This activity focuses on reconstructing the Paleocene-Eocene Thermal Maximum (PETM) as an example of a relatively abrupt global warming period. Students access Integrated Ocean Drilling Program (IODP) sediment core data with Virtual Ocean software in order to display relevant marine sediments and their biostratigraphy.

In this Climate Central-produced video scientists in the state of Washington explain a variety of factors related to overall warming trends that have led to increased forest fires in the state and the resulting impacts on habitats and the state economy. 

In this TED talk, Wall Street Journal science columnist Lee Hotz describes the research of the Western Antarctic Ice Sheet (WAIS) Divide project, in which scientists examine ice core records of climate change in the past to find clues to climate change in the future.

This video describes the role that dendrochronology plays in understanding climate change, especially changes to high elevation environments at an upper tree line. Dendrochronologists from the Big Sky Institute sample living and dead trees, describe how correlations between trees are made, and explain how tree cores record climate changes.

In this activity students graph and analyze data from marine sediment cores of the coast of Santa Barbara to predict what the global climate was during the past 160,000 years.

In this video, students see how data from the ice core record is used to help scientists predict the future of our climate. Video features ice cores extracted from the WAIS Divide, a research station on the West Antarctic Ice Sheet.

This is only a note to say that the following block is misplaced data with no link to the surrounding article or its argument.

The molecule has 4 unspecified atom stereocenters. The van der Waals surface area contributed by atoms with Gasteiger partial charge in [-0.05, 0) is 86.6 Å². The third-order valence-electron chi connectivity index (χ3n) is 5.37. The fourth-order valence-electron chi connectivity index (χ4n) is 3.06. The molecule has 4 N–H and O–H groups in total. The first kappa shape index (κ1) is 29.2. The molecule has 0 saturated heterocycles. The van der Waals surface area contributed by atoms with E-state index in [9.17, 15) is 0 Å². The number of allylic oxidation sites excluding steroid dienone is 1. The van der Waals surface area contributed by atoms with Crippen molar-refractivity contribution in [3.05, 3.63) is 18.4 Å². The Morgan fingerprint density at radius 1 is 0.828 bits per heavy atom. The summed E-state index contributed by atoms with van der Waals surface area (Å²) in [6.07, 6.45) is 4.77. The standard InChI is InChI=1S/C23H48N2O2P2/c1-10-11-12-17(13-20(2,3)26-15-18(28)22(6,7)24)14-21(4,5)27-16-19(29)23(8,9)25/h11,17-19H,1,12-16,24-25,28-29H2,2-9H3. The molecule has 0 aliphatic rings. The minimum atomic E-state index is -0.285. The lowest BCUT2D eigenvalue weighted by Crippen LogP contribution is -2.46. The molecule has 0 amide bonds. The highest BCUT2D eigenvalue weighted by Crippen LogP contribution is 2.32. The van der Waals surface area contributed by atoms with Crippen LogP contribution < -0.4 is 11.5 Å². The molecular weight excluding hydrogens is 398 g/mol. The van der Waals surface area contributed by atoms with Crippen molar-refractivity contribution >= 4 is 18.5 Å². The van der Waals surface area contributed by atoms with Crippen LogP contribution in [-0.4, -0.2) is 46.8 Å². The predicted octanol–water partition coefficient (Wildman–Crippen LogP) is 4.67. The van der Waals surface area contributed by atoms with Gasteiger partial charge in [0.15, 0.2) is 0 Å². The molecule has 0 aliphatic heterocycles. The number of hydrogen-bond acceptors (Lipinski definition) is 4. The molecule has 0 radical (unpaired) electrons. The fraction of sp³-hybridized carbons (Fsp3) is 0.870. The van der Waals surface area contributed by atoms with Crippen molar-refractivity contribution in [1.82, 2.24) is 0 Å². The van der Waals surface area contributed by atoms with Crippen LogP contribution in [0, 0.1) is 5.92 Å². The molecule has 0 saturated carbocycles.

This interactive visualization describes how climatologists obtain and interpret evidence from the Greenland Ice Sheet in an effort to piece together a picture of Earth's distant climate history. Resource describes how glaciers form and how they can be used to collect ancient atmospheric data. The issues analyzed in the data collection are particularly good in showing how science is done in the field.

A nicely crafted NASA video on Earth as the water planet, highlighting the value of ocean-observing satellites and the role they play in understanding the global effects of climate change.

This video shows the potential of dendrochronology (tree ring study) to shed light on climatic conditions of the past. Scientists at Columbia University's Lamont-Doherty Earth Observatory read the growth rings of ancient trees to understand the history and workings of the monsoon. In addition, historical accounts are correlated with data from tree rings to better understand these events.

In this activity, students learn about the tools and methods paleoclimatologists use to reconstruct past climates. In constructing sediment cores themselves, students will achieve a very good understanding of the sedimentological interpretation of past climates that scientists can draw from cores.

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